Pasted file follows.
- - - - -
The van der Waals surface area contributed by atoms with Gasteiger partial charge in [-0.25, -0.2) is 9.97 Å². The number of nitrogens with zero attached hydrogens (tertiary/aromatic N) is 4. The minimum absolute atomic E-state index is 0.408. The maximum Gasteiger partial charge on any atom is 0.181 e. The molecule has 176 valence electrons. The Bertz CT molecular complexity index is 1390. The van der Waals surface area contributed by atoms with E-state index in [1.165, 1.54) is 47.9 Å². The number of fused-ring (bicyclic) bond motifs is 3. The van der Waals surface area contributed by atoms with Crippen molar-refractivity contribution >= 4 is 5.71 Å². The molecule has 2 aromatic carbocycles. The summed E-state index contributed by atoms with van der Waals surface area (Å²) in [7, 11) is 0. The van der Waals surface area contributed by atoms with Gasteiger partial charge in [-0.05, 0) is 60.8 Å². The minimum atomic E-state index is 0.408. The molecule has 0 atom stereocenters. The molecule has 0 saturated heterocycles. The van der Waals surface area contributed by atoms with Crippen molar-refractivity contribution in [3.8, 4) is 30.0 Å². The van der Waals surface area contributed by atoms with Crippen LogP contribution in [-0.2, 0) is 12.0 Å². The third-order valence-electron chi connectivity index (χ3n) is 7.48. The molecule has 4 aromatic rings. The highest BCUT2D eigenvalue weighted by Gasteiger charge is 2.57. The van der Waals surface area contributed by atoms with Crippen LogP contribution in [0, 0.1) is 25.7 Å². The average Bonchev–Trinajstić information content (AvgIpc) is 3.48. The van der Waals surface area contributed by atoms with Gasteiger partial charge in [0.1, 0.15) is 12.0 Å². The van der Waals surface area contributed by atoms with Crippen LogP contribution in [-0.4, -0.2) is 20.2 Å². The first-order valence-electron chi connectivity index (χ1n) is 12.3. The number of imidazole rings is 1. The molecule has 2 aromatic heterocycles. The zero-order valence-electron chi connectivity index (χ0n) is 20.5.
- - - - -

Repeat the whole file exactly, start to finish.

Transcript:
The van der Waals surface area contributed by atoms with Gasteiger partial charge in [-0.25, -0.2) is 9.97 Å². The number of nitrogens with zero attached hydrogens (tertiary/aromatic N) is 4. The minimum absolute atomic E-state index is 0.408. The maximum Gasteiger partial charge on any atom is 0.181 e. The molecule has 176 valence electrons. The Bertz CT molecular complexity index is 1390. The van der Waals surface area contributed by atoms with E-state index in [1.165, 1.54) is 47.9 Å². The number of fused-ring (bicyclic) bond motifs is 3. The van der Waals surface area contributed by atoms with Crippen molar-refractivity contribution >= 4 is 5.71 Å². The molecule has 2 aromatic carbocycles. The summed E-state index contributed by atoms with van der Waals surface area (Å²) in [7, 11) is 0. The van der Waals surface area contributed by atoms with Gasteiger partial charge in [-0.05, 0) is 60.8 Å². The minimum atomic E-state index is 0.408. The molecule has 0 atom stereocenters. The molecule has 0 saturated heterocycles. The van der Waals surface area contributed by atoms with Crippen molar-refractivity contribution in [3.8, 4) is 30.0 Å². The van der Waals surface area contributed by atoms with Crippen LogP contribution in [-0.2, 0) is 12.0 Å². The third-order valence-electron chi connectivity index (χ3n) is 7.48. The molecule has 4 aromatic rings. The highest BCUT2D eigenvalue weighted by Gasteiger charge is 2.57. The van der Waals surface area contributed by atoms with Crippen LogP contribution in [0, 0.1) is 25.7 Å². The average Bonchev–Trinajstić information content (AvgIpc) is 3.48. The van der Waals surface area contributed by atoms with Gasteiger partial charge in [0.1, 0.15) is 12.0 Å². The van der Waals surface area contributed by atoms with Crippen LogP contribution in [-0.4, -0.2) is 20.2 Å². The first-order valence-electron chi connectivity index (χ1n) is 12.3. The number of imidazole rings is 1. The molecule has 2 aromatic heterocycles. The zero-order valence-electron chi connectivity index (χ0n) is 20.5.